Searching for information on whether your auto insurance settlements are taxable? You have come to the right place. When it comes to receiving compensation money, things can get a little complicated. The main thing that tends to trip people up is the tax situation. Some insurance payouts can be taxed, but not all of them are — and that’s the catch.
A car accident settlement is a form of compensation paid for your injuries by the negligent party’s insurance company. This type of settlement is specifically designed to cover the costs of your medical expenses and other damages caused by an accident. Read on to find out how your auto insurance settlements are taxed.
Is My Settlement Taxable?
The IRS has very clear guidelines about what is and is not taxable in personal injury settlements. There are circumstances in which the money you receive for your injuries in a car accident lawsuit can be tax-free.
If you were hurt in an auto accident, the damages from your lawsuit are tax-free if:
- The money you receive is for your physical injuries.
Those involved in car accidents know how difficult it is to cope with the physical pain and emotional stress of an injury. The injury can also lead to large medical bills, which can multiply over time, depending on the severity of your injuries.
If you find yourself in this situation, you might be wondering whether you need to pay taxes on any settlement money you receive as compensation for your injuries. Fortunately, if you were injured in a car accident caused by another driver’s negligence, then any damages received are tax-free.
- Lost wages in the past or present due to missing work or inability to work.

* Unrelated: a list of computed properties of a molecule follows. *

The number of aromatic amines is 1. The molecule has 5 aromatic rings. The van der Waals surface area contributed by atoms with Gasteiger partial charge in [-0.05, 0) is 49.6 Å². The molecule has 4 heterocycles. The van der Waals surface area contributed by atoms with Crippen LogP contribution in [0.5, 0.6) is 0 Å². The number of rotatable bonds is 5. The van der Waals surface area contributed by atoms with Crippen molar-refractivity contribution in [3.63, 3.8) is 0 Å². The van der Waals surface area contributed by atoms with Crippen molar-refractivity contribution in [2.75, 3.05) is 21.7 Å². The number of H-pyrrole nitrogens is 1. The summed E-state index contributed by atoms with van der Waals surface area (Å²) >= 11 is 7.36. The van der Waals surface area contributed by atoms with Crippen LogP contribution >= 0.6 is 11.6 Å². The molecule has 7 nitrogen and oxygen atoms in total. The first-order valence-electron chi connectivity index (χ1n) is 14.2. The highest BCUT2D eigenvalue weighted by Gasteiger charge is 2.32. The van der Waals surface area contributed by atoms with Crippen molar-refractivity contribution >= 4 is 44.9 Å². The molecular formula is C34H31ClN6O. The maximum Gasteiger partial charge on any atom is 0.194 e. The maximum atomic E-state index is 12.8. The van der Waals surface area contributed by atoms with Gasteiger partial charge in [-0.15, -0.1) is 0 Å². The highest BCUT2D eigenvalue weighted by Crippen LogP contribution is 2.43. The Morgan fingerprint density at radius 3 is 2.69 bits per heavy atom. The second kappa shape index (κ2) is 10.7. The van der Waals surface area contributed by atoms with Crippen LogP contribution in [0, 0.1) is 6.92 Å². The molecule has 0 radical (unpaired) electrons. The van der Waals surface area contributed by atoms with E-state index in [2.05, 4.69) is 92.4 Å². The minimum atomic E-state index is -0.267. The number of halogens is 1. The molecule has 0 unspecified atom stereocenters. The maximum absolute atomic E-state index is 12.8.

Many people don’t realize that money received for lost wages due to physical injury in a car accident is not taxable. If you are in a vehicle accident and receive money from your insurance company to replace your lost wages due to the time you miss at work, it is not taxed.
- Medical expenses, including physical therapy, x-rays, and prescriptions.
If you were physically injured in a car accident, for example, and received a settlement to cover the medical expenses, that amount is exempt from taxes. You do not have to pay federal or state taxes on the funds received for medical expenses resulting from the accident.
- Car Damage Compensation
If you had an auto accident in which someone else was at fault and had substantial car damage, the car repair money is tax-free. The general rule is that you don’t have to pay taxes on the money your insurance company gives you to replace or repair your car after an accident. That money is usually considered restitution, which means it’s a substitute for stolen or damaged items.
Among The Taxable Damages Are:
- Punitive damages.
Punitive damages, on the other hand, are a different story. Punitive damages are designed to punish the person who hurt you for their actions; they’re not intended as compensation for your losses. Because of this difference in purpose, punitive damages are taxable income. They may also be subject to state taxes depending on where you live.
- Emotional stress from the car accident.
If you have received an emotional stress settlement for injuries due to a car accident, it is taxable. An emotional distress award is not considered a physical injury. Emotional distress is a form of mental anguish and pain that is not covered by compensation.
- So, does settlement money get taxed?
In short, no. But the specific tax implications can vary depending on the circumstances. This article provides a helpful breakdown of what to keep in mind when deciding how to structure settlement money.